Over the past four days I’ve been doing a personal crash course on game development together with my partner1, ending up in building a small platformer in two days. We decided to use Godot Engine, as I had been circling it for a while now 2, and it turned out this decision was good because it was been a quite amazing experience, even for a total gamedev beginner like me 👍

What cost me a bunch of time however is trying to figure out how to create an animated tile in a tilemap, which I finally figured out yesterday, and so I’m writing it down here for future me and everyone else wondering about this.

First of all, you need a graphic of your tile-to-be-animated. It should have all frames side by side, like this example:

Screenshot of a png, 64x16px in size, with four frames of a cartoonish floating carrot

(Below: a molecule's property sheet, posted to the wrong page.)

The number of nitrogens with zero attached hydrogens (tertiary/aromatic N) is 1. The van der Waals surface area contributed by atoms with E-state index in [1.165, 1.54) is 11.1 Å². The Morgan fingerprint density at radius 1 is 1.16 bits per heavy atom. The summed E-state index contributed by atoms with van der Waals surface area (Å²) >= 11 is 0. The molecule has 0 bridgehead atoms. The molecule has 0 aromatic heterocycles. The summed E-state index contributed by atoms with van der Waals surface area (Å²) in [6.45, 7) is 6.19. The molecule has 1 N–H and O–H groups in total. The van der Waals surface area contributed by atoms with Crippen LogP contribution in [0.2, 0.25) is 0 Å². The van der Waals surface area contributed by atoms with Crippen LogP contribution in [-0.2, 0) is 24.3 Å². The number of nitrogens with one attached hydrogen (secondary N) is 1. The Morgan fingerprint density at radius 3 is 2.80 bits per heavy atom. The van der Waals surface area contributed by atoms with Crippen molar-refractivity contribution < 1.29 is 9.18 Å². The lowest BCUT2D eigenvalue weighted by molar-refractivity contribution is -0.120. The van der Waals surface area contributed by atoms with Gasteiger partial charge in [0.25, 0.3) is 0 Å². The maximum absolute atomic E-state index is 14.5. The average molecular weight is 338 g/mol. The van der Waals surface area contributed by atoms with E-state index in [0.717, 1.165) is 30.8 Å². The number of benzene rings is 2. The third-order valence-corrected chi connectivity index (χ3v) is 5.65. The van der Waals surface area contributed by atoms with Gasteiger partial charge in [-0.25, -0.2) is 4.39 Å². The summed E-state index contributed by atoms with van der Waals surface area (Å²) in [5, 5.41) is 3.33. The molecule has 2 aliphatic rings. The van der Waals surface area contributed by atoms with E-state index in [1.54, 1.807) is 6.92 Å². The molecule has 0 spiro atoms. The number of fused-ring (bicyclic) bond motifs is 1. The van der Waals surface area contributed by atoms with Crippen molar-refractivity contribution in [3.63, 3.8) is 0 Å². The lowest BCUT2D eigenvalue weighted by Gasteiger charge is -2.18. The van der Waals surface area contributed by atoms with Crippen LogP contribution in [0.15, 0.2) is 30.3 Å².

This is going to become a floating 16x16px carot, its animation consisting of four frames.

Add it to a tileset by dragging the resource into the left column, and make sure that only the first frame becomes part of your tileset! If you have let automatic atlas tooling do its thing, delete the other frames again under “Setup”:

Screenshot of Godot 4’s tileset editor, showing the freshly added carrot, deleting wrongly added tiles

Then switch to the tileset editor’s “Select” panel and click on the first frame of your animation. On the left you’ll see some options for that tile. Open “Animation”, then increase the number of animation frames to the number of your available frames (4 for our carrot here), and after that make sure to click on “Add Frame” once for each of your frames. You then can also define how long the frame will be shown, 1s by default. 0.3s will result in something like 10fps.

Screenshot of Godot 4’s tileset editor, showing the final animation setup on the “Select” panel as described in the text

After that, placing the first frame in a tilemap should show it being animated now:


  1. Him focusing on pixel art, me on the coding bits. ↩︎

  2. Not only because it’s also open source, though that also plays a big part! ↩︎